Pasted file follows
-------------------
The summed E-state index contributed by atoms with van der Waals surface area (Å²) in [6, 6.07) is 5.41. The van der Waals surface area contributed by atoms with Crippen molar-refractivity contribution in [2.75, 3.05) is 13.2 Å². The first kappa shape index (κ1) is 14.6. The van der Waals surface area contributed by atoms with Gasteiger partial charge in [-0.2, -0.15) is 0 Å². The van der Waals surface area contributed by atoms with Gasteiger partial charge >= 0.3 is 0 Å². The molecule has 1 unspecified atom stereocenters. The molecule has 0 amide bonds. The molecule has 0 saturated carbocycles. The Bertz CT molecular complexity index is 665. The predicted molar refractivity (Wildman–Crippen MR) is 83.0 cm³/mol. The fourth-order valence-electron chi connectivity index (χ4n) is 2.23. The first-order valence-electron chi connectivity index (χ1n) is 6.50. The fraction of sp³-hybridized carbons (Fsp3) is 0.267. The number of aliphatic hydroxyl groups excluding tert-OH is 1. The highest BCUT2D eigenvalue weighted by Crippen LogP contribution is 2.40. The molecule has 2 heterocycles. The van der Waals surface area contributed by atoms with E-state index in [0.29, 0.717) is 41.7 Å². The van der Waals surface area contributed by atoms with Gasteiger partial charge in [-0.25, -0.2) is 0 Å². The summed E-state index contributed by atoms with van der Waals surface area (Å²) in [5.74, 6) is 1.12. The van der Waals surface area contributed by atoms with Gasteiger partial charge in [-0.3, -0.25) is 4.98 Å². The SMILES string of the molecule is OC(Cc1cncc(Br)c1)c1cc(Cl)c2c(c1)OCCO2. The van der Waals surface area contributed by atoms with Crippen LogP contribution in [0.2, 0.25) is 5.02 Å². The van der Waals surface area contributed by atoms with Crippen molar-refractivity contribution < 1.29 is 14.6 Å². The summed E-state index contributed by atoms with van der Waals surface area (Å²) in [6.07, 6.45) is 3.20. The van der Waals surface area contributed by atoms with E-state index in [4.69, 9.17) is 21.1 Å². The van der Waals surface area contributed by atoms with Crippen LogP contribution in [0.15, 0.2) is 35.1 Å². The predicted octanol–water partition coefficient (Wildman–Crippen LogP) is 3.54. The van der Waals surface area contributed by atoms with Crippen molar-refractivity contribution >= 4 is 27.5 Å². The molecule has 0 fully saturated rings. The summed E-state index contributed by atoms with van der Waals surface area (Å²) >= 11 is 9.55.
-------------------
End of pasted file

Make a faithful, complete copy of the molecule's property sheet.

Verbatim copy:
The summed E-state index contributed by atoms with van der Waals surface area (Å²) in [6, 6.07) is 5.41. The van der Waals surface area contributed by atoms with Crippen molar-refractivity contribution in [2.75, 3.05) is 13.2 Å². The first kappa shape index (κ1) is 14.6. The van der Waals surface area contributed by atoms with Gasteiger partial charge in [-0.2, -0.15) is 0 Å². The van der Waals surface area contributed by atoms with Gasteiger partial charge >= 0.3 is 0 Å². The molecule has 1 unspecified atom stereocenters. The molecule has 0 amide bonds. The molecule has 0 saturated carbocycles. The Bertz CT molecular complexity index is 665. The predicted molar refractivity (Wildman–Crippen MR) is 83.0 cm³/mol. The fourth-order valence-electron chi connectivity index (χ4n) is 2.23. The first-order valence-electron chi connectivity index (χ1n) is 6.50. The fraction of sp³-hybridized carbons (Fsp3) is 0.267. The number of aliphatic hydroxyl groups excluding tert-OH is 1. The highest BCUT2D eigenvalue weighted by Crippen LogP contribution is 2.40. The molecule has 2 heterocycles. The van der Waals surface area contributed by atoms with E-state index in [0.29, 0.717) is 41.7 Å². The van der Waals surface area contributed by atoms with Gasteiger partial charge in [-0.25, -0.2) is 0 Å². The summed E-state index contributed by atoms with van der Waals surface area (Å²) in [5.74, 6) is 1.12. The van der Waals surface area contributed by atoms with Gasteiger partial charge in [-0.3, -0.25) is 4.98 Å². The SMILES string of the molecule is OC(Cc1cncc(Br)c1)c1cc(Cl)c2c(c1)OCCO2. The van der Waals surface area contributed by atoms with Crippen LogP contribution in [0.2, 0.25) is 5.02 Å². The van der Waals surface area contributed by atoms with Crippen molar-refractivity contribution < 1.29 is 14.6 Å². The summed E-state index contributed by atoms with van der Waals surface area (Å²) in [6.07, 6.45) is 3.20. The van der Waals surface area contributed by atoms with E-state index in [4.69, 9.17) is 21.1 Å². The van der Waals surface area contributed by atoms with Crippen LogP contribution in [0.15, 0.2) is 35.1 Å². The predicted octanol–water partition coefficient (Wildman–Crippen LogP) is 3.54. The van der Waals surface area contributed by atoms with Crippen molar-refractivity contribution >= 4 is 27.5 Å². The molecule has 0 fully saturated rings. The summed E-state index contributed by atoms with van der Waals surface area (Å²) >= 11 is 9.55.